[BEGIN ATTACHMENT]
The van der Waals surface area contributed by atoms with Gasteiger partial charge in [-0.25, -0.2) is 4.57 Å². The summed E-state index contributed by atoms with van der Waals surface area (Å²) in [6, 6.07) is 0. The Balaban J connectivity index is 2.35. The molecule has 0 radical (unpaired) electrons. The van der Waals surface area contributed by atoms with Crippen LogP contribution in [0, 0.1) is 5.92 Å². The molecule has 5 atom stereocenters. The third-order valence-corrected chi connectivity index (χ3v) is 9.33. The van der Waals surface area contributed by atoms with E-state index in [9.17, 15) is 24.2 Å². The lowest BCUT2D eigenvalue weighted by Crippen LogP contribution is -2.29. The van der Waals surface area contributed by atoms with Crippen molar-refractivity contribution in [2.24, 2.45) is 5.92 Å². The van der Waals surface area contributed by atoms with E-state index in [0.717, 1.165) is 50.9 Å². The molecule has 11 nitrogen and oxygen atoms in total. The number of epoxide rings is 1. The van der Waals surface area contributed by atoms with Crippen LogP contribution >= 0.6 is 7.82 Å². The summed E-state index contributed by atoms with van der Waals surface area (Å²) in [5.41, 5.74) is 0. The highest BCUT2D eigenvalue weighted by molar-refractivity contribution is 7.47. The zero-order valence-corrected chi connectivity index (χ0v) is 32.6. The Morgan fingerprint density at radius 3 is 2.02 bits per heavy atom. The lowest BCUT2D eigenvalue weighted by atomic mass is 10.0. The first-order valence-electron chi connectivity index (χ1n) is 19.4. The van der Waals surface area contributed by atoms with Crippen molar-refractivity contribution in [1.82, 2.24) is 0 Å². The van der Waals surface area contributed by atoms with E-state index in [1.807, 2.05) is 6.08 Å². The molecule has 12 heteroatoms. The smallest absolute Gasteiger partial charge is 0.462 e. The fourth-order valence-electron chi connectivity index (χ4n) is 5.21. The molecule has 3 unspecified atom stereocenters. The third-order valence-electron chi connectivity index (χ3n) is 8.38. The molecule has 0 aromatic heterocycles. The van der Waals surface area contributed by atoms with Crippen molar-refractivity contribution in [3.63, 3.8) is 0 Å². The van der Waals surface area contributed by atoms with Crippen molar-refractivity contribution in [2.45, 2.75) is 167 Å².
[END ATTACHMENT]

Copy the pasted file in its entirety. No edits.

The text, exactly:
The van der Waals surface area contributed by atoms with Gasteiger partial charge in [-0.25, -0.2) is 4.57 Å². The summed E-state index contributed by atoms with van der Waals surface area (Å²) in [6, 6.07) is 0. The Balaban J connectivity index is 2.35. The molecule has 0 radical (unpaired) electrons. The van der Waals surface area contributed by atoms with Crippen LogP contribution in [0, 0.1) is 5.92 Å². The molecule has 5 atom stereocenters. The third-order valence-corrected chi connectivity index (χ3v) is 9.33. The van der Waals surface area contributed by atoms with E-state index in [9.17, 15) is 24.2 Å². The lowest BCUT2D eigenvalue weighted by Crippen LogP contribution is -2.29. The van der Waals surface area contributed by atoms with Crippen molar-refractivity contribution in [2.24, 2.45) is 5.92 Å². The van der Waals surface area contributed by atoms with E-state index in [0.717, 1.165) is 50.9 Å². The molecule has 11 nitrogen and oxygen atoms in total. The number of epoxide rings is 1. The van der Waals surface area contributed by atoms with Crippen LogP contribution >= 0.6 is 7.82 Å². The summed E-state index contributed by atoms with van der Waals surface area (Å²) in [5.41, 5.74) is 0. The highest BCUT2D eigenvalue weighted by molar-refractivity contribution is 7.47. The zero-order valence-corrected chi connectivity index (χ0v) is 32.6. The Morgan fingerprint density at radius 3 is 2.02 bits per heavy atom. The lowest BCUT2D eigenvalue weighted by atomic mass is 10.0. The first-order valence-electron chi connectivity index (χ1n) is 19.4. The van der Waals surface area contributed by atoms with Crippen molar-refractivity contribution in [1.82, 2.24) is 0 Å². The van der Waals surface area contributed by atoms with E-state index in [1.807, 2.05) is 6.08 Å². The molecule has 12 heteroatoms. The smallest absolute Gasteiger partial charge is 0.462 e. The fourth-order valence-electron chi connectivity index (χ4n) is 5.21. The molecule has 3 unspecified atom stereocenters. The third-order valence-electron chi connectivity index (χ3n) is 8.38. The molecule has 0 aromatic heterocycles. The van der Waals surface area contributed by atoms with Crippen molar-refractivity contribution in [3.63, 3.8) is 0 Å². The van der Waals surface area contributed by atoms with Crippen molar-refractivity contribution in [2.45, 2.75) is 167 Å².